The skin temperature sensor 106 measures skin temperature of a user. In one embodiment, the biometric device and the skin temperature sensor 106 come in contact with skin of a user, wherein the skin temperature sensor 106 takes a reading of skin temperature of the user. In one embodiment, the skin temperature sensor 106 detects the temperature or a change in skin temperature of the user. The skin temperature sensor 106 may detect the temperature periodically, at a predetermined frequency or responsive to instructions provided by a processor. For example, a processor may instruct the skin temperature sensor 106 to detect temperature when activity is detected by the motion sensor 105. Similarly, the skin temperature sensor 106 may report the detected temperature to another device at a periodic interval or when a change in temperature is detected. In one embodiment, the temperature sensor 104 provides the temperature information to a processor.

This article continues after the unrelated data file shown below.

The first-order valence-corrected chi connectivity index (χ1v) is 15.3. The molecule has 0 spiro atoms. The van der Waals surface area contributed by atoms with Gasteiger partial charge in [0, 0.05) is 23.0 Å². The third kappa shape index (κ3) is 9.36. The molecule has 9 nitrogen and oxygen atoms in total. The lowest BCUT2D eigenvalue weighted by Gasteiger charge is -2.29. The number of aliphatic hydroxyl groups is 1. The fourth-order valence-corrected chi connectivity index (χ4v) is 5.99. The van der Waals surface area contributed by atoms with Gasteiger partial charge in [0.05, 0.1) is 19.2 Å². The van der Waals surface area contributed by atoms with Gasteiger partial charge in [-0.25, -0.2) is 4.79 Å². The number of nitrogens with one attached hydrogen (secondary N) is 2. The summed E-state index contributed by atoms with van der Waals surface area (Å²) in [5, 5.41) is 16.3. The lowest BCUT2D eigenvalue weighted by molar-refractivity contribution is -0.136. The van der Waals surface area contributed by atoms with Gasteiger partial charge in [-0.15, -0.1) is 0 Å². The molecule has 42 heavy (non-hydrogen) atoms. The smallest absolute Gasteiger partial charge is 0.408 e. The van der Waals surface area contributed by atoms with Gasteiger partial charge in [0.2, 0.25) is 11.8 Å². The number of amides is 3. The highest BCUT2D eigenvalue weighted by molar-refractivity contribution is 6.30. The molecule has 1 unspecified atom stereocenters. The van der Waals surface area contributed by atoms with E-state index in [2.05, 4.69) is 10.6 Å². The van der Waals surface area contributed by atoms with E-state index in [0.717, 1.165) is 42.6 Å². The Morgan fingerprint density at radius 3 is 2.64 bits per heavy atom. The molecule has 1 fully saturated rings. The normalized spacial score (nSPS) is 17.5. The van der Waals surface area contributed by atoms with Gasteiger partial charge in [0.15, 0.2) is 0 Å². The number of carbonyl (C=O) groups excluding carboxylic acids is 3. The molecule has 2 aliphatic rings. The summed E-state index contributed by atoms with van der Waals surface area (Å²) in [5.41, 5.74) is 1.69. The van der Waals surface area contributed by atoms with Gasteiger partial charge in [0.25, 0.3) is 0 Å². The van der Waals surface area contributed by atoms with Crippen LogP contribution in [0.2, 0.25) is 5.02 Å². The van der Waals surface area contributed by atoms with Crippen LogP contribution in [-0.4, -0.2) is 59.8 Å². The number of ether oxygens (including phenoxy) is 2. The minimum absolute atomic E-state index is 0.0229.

The energy harvesting module 108 converts energy received from the environment surrounding the device 100 to electrical energy to power the device 100. In one embodiment, the power harvested by the energy harvesting module 108 may be stored in one or more batteries housed on the device 100. The energy harvesting module 108 may convert electrical energy from a variety of sources, including, but not limited to mechanical energy from movements generated by a user, static electrical energy, thermal energy generated by the body of a user, solar energy and radio frequency (RF) energy from sources such amplitude modulated (AM), frequency modulated (FM), WiFi or Cellular Network signals. In one embodiment, the energy harvesting module 108 receives electrical energy from a power source with varying interfaces, such as a Universal Service Bus (USB) port or other proprietary interfaces. The energy harvesting module 108 may direct the energy to charge a battery housed on the device 100.